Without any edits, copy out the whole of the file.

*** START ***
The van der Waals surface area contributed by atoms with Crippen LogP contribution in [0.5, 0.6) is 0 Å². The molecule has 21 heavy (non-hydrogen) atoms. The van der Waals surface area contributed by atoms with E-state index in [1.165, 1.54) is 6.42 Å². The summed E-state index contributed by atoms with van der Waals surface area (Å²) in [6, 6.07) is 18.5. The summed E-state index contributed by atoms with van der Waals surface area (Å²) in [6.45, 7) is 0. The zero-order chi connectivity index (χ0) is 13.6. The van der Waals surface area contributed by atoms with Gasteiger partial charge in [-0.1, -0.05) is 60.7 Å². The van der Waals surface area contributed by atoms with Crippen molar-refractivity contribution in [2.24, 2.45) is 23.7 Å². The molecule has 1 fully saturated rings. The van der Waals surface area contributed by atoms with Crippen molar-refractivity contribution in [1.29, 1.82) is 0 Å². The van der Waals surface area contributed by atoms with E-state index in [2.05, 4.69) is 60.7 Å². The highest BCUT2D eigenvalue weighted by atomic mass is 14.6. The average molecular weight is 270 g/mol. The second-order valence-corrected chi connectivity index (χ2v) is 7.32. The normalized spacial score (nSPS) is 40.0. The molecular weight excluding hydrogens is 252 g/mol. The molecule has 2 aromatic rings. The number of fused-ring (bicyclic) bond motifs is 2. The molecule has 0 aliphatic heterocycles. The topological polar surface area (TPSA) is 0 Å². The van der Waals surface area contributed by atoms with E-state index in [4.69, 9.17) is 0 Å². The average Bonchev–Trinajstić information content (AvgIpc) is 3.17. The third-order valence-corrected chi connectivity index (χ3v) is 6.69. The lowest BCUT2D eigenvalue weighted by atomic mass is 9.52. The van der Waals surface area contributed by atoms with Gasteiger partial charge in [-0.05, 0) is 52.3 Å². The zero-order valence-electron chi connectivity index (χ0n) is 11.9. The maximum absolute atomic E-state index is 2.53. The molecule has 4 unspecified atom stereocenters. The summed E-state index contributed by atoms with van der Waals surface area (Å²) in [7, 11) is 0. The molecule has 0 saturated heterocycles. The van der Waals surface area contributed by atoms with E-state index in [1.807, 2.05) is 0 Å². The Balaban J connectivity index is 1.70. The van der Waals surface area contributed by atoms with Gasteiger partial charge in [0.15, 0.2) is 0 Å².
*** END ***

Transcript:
The van der Waals surface area contributed by atoms with Crippen LogP contribution in [0.5, 0.6) is 0 Å². The molecule has 21 heavy (non-hydrogen) atoms. The van der Waals surface area contributed by atoms with E-state index in [1.165, 1.54) is 6.42 Å². The summed E-state index contributed by atoms with van der Waals surface area (Å²) in [6, 6.07) is 18.5. The summed E-state index contributed by atoms with van der Waals surface area (Å²) in [6.45, 7) is 0. The zero-order chi connectivity index (χ0) is 13.6. The van der Waals surface area contributed by atoms with Gasteiger partial charge in [-0.1, -0.05) is 60.7 Å². The van der Waals surface area contributed by atoms with Crippen molar-refractivity contribution in [2.24, 2.45) is 23.7 Å². The molecule has 1 fully saturated rings. The van der Waals surface area contributed by atoms with Crippen molar-refractivity contribution in [1.29, 1.82) is 0 Å². The van der Waals surface area contributed by atoms with E-state index in [2.05, 4.69) is 60.7 Å². The highest BCUT2D eigenvalue weighted by atomic mass is 14.6. The average molecular weight is 270 g/mol. The second-order valence-corrected chi connectivity index (χ2v) is 7.32. The normalized spacial score (nSPS) is 40.0. The molecular weight excluding hydrogens is 252 g/mol. The molecule has 2 aromatic rings. The number of fused-ring (bicyclic) bond motifs is 2. The molecule has 0 aliphatic heterocycles. The topological polar surface area (TPSA) is 0 Å². The van der Waals surface area contributed by atoms with E-state index in [4.69, 9.17) is 0 Å². The average Bonchev–Trinajstić information content (AvgIpc) is 3.17. The third-order valence-corrected chi connectivity index (χ3v) is 6.69. The lowest BCUT2D eigenvalue weighted by atomic mass is 9.52. The van der Waals surface area contributed by atoms with Gasteiger partial charge in [-0.05, 0) is 52.3 Å². The zero-order valence-electron chi connectivity index (χ0n) is 11.9. The maximum absolute atomic E-state index is 2.53. The molecule has 4 unspecified atom stereocenters. The summed E-state index contributed by atoms with van der Waals surface area (Å²) in [7, 11) is 0. The molecule has 0 saturated heterocycles. The van der Waals surface area contributed by atoms with E-state index in [1.807, 2.05) is 0 Å². The Balaban J connectivity index is 1.70. The van der Waals surface area contributed by atoms with Gasteiger partial charge in [0.15, 0.2) is 0 Å².